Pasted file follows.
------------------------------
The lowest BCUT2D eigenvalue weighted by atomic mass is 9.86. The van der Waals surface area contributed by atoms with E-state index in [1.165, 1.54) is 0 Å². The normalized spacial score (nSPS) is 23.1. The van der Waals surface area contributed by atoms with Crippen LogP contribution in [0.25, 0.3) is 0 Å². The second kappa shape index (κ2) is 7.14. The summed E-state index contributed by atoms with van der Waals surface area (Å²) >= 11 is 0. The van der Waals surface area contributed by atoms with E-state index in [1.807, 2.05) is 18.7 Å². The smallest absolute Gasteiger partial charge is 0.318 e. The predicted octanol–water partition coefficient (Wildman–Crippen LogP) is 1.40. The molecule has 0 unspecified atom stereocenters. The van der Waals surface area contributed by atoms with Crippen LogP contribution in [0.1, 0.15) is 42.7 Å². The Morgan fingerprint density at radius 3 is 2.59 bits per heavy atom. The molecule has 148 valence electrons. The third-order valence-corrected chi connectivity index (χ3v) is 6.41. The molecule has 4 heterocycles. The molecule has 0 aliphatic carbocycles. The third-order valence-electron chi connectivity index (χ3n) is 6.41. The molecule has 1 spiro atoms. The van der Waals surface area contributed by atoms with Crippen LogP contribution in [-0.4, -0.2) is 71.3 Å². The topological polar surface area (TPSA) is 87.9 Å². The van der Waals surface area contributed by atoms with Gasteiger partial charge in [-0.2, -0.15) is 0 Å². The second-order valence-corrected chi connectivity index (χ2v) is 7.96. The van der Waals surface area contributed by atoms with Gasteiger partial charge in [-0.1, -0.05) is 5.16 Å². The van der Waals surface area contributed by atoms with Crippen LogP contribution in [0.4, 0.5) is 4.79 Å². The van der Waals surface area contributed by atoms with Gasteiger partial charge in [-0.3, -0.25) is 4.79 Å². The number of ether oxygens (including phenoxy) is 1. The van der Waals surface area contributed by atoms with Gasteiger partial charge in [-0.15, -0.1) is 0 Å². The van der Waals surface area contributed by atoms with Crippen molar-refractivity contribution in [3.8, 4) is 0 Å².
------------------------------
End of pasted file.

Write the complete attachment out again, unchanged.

The lowest BCUT2D eigenvalue weighted by atomic mass is 9.86. The van der Waals surface area contributed by atoms with E-state index in [1.165, 1.54) is 0 Å². The normalized spacial score (nSPS) is 23.1. The van der Waals surface area contributed by atoms with Crippen LogP contribution in [0.25, 0.3) is 0 Å². The second kappa shape index (κ2) is 7.14. The summed E-state index contributed by atoms with van der Waals surface area (Å²) >= 11 is 0. The van der Waals surface area contributed by atoms with E-state index in [1.807, 2.05) is 18.7 Å². The smallest absolute Gasteiger partial charge is 0.318 e. The predicted octanol–water partition coefficient (Wildman–Crippen LogP) is 1.40. The molecule has 0 unspecified atom stereocenters. The van der Waals surface area contributed by atoms with Crippen LogP contribution in [0.1, 0.15) is 42.7 Å². The Morgan fingerprint density at radius 3 is 2.59 bits per heavy atom. The molecule has 148 valence electrons. The third-order valence-corrected chi connectivity index (χ3v) is 6.41. The molecule has 4 heterocycles. The molecule has 0 aliphatic carbocycles. The third-order valence-electron chi connectivity index (χ3n) is 6.41. The molecule has 1 spiro atoms. The van der Waals surface area contributed by atoms with Crippen LogP contribution in [-0.4, -0.2) is 71.3 Å². The topological polar surface area (TPSA) is 87.9 Å². The van der Waals surface area contributed by atoms with Gasteiger partial charge in [-0.2, -0.15) is 0 Å². The second-order valence-corrected chi connectivity index (χ2v) is 7.96. The van der Waals surface area contributed by atoms with Gasteiger partial charge in [-0.1, -0.05) is 5.16 Å². The van der Waals surface area contributed by atoms with Crippen LogP contribution in [0.4, 0.5) is 4.79 Å². The van der Waals surface area contributed by atoms with Gasteiger partial charge in [-0.3, -0.25) is 4.79 Å². The number of ether oxygens (including phenoxy) is 1. The van der Waals surface area contributed by atoms with Gasteiger partial charge in [-0.15, -0.1) is 0 Å². The van der Waals surface area contributed by atoms with Crippen molar-refractivity contribution in [3.8, 4) is 0 Å².